Ombudsman ‘disappointed’ with SME procurement report response

ombudsman Bruce billson federal circuit court small business procurement

Bruce Billson. Source: SmallBizWeek

Small business and government are both getting a raw deal on procurement because of systematic risk aversion, according to a new report.

The final report from Australian Small Business and Family Enterprise Ombudsman Bruce Billson’s inquiry into the effectiveness of commonwealth procurement rules for small businesses has found small business owners think applying for government work is more trouble than it’s worth.

Billson said Commonwealth procurement has increasingly favored large and existing suppliers since 2014. He said small businesses didn’t have the resources to compete with large, established suppliers on government tenders.

“Seasoned small business suppliers report that officials often appear to fail to value their time or cash flow constraints, or to provide timely or transparent responses,” he said.

“We have heard cases of officials giving suppliers less than 10 days to submit a tender (contrary to the CPRs), not responding to submissions until months have passed (or not at all) and not receiving any explanation, encouragement, or advice when unsuccessful .

“Further, the trend towards insourcing is heightening concerns about competition and grievance procedures, with some stakeholders emphasizing that an extended drought in commonwealth work will concentrate the market for larger suppliers, as smaller firms will be forced to cut back, sell up or shut down .”

The government procured goods and services worth $75 billion in 2022-23. Despite making up 97% of all businesses, procurement from small business suppliers accounts for only $8 billion (11%) by value.

Billson said public servants often lack the knowledge or resources to do better.

In the report’s survey of public officials, 78% of operational staff said the most common barrier to them approaching or using a small or medium enterprise (SME) was they didn’t know who was qualified. An even higher number reported a lack of staffing to write tender responses (81%) as a barrier to SME participation in procurement, followed by a lack of knowledge of commonwealth procurement processes (80%).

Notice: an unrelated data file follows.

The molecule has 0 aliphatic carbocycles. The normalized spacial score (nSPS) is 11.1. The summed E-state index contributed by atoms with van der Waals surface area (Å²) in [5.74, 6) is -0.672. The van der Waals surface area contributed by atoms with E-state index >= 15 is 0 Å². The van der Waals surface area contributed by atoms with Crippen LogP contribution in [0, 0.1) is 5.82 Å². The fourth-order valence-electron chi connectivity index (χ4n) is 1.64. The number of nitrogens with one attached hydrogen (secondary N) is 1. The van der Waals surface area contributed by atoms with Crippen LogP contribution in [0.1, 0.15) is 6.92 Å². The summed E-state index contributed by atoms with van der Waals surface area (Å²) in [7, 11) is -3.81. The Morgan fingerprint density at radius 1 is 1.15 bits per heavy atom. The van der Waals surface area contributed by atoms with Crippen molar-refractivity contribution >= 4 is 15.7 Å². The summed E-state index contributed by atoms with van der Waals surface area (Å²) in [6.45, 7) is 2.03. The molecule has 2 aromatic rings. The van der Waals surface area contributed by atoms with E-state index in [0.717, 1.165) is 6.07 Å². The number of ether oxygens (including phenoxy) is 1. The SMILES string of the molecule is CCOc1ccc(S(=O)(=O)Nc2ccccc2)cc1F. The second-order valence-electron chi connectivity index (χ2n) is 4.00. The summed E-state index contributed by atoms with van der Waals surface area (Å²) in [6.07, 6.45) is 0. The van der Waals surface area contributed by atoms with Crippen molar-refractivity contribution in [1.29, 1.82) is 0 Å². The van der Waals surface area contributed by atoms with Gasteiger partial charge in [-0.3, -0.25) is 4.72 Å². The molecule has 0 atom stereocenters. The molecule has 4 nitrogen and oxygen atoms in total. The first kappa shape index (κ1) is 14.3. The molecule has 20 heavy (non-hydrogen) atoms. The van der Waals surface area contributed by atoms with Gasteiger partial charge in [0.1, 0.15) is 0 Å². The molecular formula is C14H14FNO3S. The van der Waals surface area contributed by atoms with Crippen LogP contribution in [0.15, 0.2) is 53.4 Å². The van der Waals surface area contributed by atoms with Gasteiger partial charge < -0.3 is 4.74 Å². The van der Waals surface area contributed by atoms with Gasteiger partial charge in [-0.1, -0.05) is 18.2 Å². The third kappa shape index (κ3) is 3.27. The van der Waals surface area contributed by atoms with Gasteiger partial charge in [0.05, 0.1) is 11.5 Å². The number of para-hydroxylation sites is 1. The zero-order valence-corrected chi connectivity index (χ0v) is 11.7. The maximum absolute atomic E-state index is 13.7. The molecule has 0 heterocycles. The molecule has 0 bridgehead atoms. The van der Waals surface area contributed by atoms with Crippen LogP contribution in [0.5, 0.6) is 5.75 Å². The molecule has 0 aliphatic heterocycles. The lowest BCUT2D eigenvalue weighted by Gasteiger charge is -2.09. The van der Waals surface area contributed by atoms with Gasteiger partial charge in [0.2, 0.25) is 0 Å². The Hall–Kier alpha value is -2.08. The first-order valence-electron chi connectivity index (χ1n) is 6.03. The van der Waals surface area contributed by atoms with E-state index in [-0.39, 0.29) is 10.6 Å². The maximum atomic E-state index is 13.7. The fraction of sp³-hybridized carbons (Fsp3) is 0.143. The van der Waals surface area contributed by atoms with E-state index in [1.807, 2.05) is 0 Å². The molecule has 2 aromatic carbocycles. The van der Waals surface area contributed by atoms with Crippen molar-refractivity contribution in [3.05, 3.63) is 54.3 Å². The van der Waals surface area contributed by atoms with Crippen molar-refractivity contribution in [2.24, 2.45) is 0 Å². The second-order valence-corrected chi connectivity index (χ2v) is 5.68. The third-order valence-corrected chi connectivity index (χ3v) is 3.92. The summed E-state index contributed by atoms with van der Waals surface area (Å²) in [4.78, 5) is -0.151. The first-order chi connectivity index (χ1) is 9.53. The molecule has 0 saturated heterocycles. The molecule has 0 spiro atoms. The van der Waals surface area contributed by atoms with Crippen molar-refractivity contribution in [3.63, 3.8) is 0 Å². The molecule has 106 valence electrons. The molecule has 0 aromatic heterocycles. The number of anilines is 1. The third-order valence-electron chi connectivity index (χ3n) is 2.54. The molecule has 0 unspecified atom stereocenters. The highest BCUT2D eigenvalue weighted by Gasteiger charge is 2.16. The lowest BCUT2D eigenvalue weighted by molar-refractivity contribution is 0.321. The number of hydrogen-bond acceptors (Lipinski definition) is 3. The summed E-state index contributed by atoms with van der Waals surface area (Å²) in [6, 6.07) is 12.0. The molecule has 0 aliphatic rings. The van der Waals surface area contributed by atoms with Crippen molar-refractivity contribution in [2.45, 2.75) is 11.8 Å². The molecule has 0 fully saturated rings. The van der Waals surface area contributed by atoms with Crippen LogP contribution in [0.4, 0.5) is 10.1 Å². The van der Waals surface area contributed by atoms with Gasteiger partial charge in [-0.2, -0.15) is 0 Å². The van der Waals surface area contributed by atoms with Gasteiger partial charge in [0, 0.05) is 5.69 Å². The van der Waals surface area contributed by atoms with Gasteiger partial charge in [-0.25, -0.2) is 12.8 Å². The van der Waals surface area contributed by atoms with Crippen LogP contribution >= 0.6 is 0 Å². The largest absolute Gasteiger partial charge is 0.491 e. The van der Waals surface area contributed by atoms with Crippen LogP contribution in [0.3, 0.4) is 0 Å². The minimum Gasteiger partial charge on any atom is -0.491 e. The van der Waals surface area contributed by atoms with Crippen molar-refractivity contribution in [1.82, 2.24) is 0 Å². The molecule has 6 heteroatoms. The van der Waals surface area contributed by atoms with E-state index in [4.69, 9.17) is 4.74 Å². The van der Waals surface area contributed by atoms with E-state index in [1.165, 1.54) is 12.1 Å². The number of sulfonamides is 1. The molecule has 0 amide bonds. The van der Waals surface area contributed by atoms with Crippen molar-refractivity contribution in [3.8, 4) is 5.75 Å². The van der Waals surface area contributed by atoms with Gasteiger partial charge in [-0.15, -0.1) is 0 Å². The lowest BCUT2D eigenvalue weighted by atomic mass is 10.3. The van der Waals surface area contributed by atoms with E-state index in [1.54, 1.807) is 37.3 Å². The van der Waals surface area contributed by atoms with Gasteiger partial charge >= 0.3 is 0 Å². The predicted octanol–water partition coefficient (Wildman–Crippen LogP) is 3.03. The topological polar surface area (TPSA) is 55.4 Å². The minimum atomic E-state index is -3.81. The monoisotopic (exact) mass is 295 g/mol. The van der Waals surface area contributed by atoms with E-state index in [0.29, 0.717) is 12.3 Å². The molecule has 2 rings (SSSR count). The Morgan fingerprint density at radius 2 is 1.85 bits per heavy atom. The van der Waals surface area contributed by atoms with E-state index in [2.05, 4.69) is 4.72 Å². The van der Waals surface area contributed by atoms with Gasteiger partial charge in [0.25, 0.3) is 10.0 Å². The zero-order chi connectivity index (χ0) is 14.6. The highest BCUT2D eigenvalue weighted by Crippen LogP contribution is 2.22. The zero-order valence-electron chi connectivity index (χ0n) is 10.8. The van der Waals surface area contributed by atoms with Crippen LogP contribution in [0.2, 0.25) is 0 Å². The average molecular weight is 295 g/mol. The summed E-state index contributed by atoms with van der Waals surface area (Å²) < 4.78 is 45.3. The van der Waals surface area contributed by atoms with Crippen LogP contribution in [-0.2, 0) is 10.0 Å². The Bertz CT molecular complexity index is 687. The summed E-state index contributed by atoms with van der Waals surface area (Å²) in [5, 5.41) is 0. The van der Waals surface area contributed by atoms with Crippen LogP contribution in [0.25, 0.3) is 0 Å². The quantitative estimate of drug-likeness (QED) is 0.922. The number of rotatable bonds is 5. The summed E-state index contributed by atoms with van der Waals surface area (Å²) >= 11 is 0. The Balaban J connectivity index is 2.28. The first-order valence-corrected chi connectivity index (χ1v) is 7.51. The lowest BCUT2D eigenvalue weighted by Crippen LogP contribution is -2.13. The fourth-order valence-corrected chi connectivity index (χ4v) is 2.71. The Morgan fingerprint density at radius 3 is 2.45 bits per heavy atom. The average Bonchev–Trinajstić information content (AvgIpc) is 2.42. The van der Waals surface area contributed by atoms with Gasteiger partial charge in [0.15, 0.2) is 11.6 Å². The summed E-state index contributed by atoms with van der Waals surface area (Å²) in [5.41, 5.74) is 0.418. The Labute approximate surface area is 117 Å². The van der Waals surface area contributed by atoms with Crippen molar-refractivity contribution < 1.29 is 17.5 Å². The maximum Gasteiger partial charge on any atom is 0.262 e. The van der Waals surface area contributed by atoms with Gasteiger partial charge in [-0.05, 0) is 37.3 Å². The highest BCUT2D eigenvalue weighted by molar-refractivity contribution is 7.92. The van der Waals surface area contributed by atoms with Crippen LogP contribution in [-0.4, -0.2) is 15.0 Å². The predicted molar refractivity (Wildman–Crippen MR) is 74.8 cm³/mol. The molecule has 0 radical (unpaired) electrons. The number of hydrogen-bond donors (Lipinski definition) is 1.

This is a long-standing problem. The inquiry was commissioned by Public Service Minister Katy Gallagher to investigate whether changes made in 2022 had made things better for small businesses. This has become something of an own goal, with Billson slamming the changes as unnoticeable, and the government’s response as “underwhelming”.

Of the report’s 11 recommendations, the government response only agrees fully with two.

Billson said this was a missed opportunity to make things better for small businesses and public servants.

“Just as small businesses face obstacles selling to government, so too many officials encounter frustrations and impediments,” he said.

“The Government’s initial response to our inquiry was underwhelming and I was surprised that several of the substantive recommendations and proposed reforms that had not been embraced, were rejected without any discussion at all. For the recommendations where the response ‘agrees’ or ‘agrees in part’ we are happy to continue to engage constructively and collaboratively so that some urgent improvements can be made for small suppliers.

“It is a disappointing response and at odds with the evidence, research and reference group input, and the clear view of those who made submissions about their direct experience trying to navigate the existing system.

“The sentiment that it is ‘all sorted” or more of the same with a minor tweak here and there, was not reflected in any of the submissions, research or reference group input.”

This article was first published by The Mandarins.

Never miss a story: sign up to SmartCompany’s free daily newsletter and find our best stories on LinkedIn.